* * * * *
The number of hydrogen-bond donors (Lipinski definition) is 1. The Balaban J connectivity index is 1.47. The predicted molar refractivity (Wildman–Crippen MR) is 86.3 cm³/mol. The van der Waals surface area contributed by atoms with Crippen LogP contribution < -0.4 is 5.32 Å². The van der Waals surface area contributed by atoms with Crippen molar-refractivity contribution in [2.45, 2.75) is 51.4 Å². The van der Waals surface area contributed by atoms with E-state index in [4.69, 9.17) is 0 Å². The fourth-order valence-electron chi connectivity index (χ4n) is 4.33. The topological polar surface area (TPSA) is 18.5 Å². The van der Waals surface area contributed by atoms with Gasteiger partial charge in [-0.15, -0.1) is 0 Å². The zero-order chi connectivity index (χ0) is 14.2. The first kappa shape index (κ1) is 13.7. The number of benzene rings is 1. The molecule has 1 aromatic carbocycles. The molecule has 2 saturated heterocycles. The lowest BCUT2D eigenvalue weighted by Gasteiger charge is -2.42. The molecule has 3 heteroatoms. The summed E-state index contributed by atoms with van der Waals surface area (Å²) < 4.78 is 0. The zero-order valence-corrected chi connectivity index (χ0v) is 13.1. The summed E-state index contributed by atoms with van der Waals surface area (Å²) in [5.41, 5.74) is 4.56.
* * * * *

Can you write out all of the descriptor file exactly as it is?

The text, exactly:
The number of hydrogen-bond donors (Lipinski definition) is 1. The Balaban J connectivity index is 1.47. The predicted molar refractivity (Wildman–Crippen MR) is 86.3 cm³/mol. The van der Waals surface area contributed by atoms with Crippen LogP contribution < -0.4 is 5.32 Å². The van der Waals surface area contributed by atoms with Crippen molar-refractivity contribution in [2.45, 2.75) is 51.4 Å². The van der Waals surface area contributed by atoms with E-state index in [4.69, 9.17) is 0 Å². The fourth-order valence-electron chi connectivity index (χ4n) is 4.33. The topological polar surface area (TPSA) is 18.5 Å². The van der Waals surface area contributed by atoms with Gasteiger partial charge in [-0.15, -0.1) is 0 Å². The zero-order chi connectivity index (χ0) is 14.2. The first kappa shape index (κ1) is 13.7. The number of benzene rings is 1. The molecule has 1 aromatic carbocycles. The molecule has 2 saturated heterocycles. The lowest BCUT2D eigenvalue weighted by Gasteiger charge is -2.42. The molecule has 3 heteroatoms. The summed E-state index contributed by atoms with van der Waals surface area (Å²) < 4.78 is 0. The zero-order valence-corrected chi connectivity index (χ0v) is 13.1. The summed E-state index contributed by atoms with van der Waals surface area (Å²) in [5.41, 5.74) is 4.56.